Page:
The Jakarta Post
The fate of the country's mining industry is in the hands of President Susilo Bambang Yudhoyono after legislators rejected the government's proposal to ease the upcoming ban on raw ore exports.
Trade Minister Gita Wirjawan said Wednesday that the President had the final say on the issue.
The President will hold talks with the relevant ministers over the next few days to put an end to the debate, Gita said. 'The president will then decide.'
From next month mining firms must process ores locally, giving added value to the commodities before export, a move that Indonesia has taken to spur growth in its downstream mining industry.
More than 100 smelters are currently under feasibility studies and 23 others are entering the commissioning phase. However, the question still lingers ' will they be ready for operation by the start of next year and if so, would they be able to accommodate the sizeable amount of unprocessed ores usually exported?
Energy and Mineral Resources Minister Jero Wacik last week proposed to the House an exemption for miners that were committed to building smelters. But the proposal was rejected on the grounds that mining companies had been given plenty of time to build their smelters and their tardiness was proof that they were not serious.
Earlier this week, Coordinating Economic Minister Hatta Rajasa said that the government was still seeking a way to enable mining companies, with concrete plans to build smelters, to continue to export raw ore.
If the ban on raw ore exports is implemented, many companies will be faced with no other option but to temporarily suspend operations until their smelters are ready. The shutdown will not only cause massive layoffs but would also strike a heavy blow to the government's revenues from taxes and royalties. The export ban will also hurt revenues from mineral exports.
Trade Ministry director general for foreign trade Bachrul Chairi said Wednesday that the implementation of the ore export ban would cause losses of US$7.13 billion from ore exports next year. However, when nine smelters, which were almost finished, were up and running they would add $1.97 billion from sales of processed minerals.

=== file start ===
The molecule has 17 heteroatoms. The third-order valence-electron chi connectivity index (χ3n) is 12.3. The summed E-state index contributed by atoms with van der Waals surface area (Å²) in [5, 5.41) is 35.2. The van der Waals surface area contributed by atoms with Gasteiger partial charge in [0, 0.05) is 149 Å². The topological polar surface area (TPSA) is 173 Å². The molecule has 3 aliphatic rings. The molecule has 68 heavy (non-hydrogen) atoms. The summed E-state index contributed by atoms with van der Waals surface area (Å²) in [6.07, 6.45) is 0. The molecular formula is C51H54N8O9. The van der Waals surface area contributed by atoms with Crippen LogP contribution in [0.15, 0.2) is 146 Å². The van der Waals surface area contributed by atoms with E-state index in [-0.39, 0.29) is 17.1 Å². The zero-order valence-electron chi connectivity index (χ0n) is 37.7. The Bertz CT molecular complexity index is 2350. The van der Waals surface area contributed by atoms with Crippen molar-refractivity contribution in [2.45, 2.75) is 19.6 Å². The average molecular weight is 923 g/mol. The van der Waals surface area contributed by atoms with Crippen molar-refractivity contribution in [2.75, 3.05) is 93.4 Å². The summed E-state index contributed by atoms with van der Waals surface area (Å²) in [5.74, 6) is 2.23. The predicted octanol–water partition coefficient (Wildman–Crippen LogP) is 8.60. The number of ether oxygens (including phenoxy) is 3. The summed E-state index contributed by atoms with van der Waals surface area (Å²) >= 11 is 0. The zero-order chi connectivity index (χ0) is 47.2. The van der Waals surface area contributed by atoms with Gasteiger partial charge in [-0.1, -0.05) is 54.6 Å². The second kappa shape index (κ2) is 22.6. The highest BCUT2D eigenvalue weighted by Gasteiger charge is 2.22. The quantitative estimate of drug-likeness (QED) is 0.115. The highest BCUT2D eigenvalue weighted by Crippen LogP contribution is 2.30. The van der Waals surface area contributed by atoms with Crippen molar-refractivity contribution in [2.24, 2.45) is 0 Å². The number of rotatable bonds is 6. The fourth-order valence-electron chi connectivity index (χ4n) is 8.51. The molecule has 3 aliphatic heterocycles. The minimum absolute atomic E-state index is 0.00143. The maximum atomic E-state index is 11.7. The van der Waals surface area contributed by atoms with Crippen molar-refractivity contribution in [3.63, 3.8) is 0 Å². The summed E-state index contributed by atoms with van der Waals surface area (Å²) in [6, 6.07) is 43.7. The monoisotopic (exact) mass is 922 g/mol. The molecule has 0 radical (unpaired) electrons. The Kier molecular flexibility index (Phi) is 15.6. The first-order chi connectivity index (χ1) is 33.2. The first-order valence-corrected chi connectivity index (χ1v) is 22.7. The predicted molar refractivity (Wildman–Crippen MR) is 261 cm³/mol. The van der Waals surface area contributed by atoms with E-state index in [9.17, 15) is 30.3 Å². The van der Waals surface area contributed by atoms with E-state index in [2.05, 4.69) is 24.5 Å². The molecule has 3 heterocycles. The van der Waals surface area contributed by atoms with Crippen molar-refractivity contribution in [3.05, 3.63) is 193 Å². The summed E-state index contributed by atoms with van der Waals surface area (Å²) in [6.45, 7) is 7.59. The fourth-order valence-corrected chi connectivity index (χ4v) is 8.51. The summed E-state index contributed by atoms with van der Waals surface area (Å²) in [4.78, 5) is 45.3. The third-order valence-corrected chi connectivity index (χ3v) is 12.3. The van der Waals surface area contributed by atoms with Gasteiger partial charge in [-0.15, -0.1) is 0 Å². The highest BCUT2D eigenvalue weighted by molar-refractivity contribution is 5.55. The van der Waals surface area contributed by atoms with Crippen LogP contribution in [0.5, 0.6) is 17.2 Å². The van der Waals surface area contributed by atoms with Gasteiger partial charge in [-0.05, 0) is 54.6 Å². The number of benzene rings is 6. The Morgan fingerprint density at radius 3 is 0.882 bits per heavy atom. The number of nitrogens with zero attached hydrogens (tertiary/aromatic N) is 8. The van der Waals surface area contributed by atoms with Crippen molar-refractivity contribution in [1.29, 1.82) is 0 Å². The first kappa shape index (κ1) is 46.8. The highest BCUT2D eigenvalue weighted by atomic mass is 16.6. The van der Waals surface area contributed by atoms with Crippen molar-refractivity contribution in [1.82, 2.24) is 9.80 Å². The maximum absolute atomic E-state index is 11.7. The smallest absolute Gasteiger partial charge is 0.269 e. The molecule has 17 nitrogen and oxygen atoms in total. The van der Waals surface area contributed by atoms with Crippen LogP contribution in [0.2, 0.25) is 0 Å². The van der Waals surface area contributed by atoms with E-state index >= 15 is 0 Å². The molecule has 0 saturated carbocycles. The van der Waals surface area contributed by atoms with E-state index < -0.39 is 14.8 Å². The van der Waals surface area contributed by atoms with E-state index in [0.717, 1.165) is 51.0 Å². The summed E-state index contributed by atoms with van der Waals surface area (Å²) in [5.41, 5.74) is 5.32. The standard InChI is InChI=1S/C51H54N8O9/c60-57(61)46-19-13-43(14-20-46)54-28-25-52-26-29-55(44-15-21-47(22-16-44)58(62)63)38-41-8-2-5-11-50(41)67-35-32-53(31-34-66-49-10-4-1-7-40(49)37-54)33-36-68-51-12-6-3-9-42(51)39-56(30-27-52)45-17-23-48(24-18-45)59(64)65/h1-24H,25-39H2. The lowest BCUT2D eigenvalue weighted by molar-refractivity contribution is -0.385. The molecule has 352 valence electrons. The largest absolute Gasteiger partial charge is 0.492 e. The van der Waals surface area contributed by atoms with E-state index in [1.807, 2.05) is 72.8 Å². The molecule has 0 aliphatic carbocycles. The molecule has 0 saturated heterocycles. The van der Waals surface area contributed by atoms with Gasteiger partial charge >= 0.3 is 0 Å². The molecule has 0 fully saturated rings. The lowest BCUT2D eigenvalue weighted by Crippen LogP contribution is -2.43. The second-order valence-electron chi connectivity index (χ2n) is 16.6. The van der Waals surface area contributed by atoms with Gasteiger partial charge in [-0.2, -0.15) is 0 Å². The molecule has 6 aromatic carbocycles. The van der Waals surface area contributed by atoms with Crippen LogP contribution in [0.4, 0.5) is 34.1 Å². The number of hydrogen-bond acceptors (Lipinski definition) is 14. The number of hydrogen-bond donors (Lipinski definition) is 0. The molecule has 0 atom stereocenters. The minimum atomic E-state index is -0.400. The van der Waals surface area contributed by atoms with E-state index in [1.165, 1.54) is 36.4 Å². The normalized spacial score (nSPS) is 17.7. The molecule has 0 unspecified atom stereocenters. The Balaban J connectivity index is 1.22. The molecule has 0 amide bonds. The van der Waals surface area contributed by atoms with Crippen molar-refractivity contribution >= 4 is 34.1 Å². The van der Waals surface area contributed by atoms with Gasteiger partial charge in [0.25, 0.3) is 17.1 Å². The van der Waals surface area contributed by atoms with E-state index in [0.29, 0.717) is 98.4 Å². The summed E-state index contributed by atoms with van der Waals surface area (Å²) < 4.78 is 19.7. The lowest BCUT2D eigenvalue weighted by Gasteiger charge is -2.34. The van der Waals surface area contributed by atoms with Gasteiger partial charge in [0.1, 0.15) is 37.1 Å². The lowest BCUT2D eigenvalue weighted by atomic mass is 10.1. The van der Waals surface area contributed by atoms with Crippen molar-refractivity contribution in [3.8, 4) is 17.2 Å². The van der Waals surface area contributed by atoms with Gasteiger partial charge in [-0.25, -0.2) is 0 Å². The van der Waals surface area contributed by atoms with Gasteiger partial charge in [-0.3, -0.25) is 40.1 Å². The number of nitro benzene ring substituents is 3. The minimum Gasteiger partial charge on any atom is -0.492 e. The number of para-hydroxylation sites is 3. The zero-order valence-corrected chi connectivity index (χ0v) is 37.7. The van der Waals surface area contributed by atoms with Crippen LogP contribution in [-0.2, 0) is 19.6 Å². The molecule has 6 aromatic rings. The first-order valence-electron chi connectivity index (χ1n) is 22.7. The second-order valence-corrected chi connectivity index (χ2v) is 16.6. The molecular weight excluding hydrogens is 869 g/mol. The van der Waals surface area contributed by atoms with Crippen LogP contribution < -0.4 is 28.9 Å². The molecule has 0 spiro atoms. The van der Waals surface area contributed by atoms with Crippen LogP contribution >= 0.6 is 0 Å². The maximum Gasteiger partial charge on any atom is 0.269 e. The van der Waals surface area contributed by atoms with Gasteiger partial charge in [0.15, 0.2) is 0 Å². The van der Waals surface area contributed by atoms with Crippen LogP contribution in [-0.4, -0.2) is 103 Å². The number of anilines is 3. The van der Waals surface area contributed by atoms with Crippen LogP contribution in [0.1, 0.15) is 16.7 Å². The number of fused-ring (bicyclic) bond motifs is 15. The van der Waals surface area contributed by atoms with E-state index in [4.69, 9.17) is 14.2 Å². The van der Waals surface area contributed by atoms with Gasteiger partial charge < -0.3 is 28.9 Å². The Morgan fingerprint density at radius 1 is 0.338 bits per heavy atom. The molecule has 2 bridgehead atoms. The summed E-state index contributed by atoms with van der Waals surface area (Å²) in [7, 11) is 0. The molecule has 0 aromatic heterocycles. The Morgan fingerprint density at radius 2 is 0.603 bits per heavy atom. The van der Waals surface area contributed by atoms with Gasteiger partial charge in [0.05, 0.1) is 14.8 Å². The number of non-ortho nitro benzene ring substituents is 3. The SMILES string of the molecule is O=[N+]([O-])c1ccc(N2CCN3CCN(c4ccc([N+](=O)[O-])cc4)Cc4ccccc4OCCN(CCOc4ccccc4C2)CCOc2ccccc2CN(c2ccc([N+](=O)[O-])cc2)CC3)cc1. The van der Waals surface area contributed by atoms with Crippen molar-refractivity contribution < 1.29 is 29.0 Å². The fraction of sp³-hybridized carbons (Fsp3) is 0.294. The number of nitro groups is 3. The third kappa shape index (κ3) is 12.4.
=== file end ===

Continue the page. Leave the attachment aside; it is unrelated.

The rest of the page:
Indonesian Mining Association (IMA) deputy chairman Tony Wenas said that there should be a way to sidestep the law because it did not explicitly stipulate the ban on exports, but 'only required the mining companies to process their ores in domestic smelters'.
According to him, the government needed to adjust the regulation on the purity limit of metals that could be exported. He said the government should, for example, review the ideal purity rate for copper, which is now set at 99 percent, as the processing cost to reach such a purity rate was not feasible for many local copper miners.
The ban on ore exports is set to worsen the country's trade- and current-account deficits, putting more pressure on Asia's worst-performing currency just as the US Federal Reserve prepares to taper its stimulus.
The ban, which is due to take effect after Jan. 12 following its endorsement by lawmakers on Dec. 5, comes as the rupiah has already plunged 20 percent against the dollar this year. It could worsen Indonesia's 2014 current-account position by as much as 0.3 percent of gross domestic product (GDP), Citigroup Inc. said as reported by Bloomberg.
'Unless imports are lowered by the same amount then we won't see the current account improving significantly,' Enrico Tanuwidjaja, an economist at Nomura, Japan's largest brokerage, said in a Dec. 9 interview from Singapore. 'The final decision on the Mining Law will be important because it will set a precedent for what happens next,' including the possibility of export bans on other commodities, such as coal or palm oil, he told Bloomberg.
Your premium period will expire in 0 day(s)close x
Renew your subscription to get unlimited access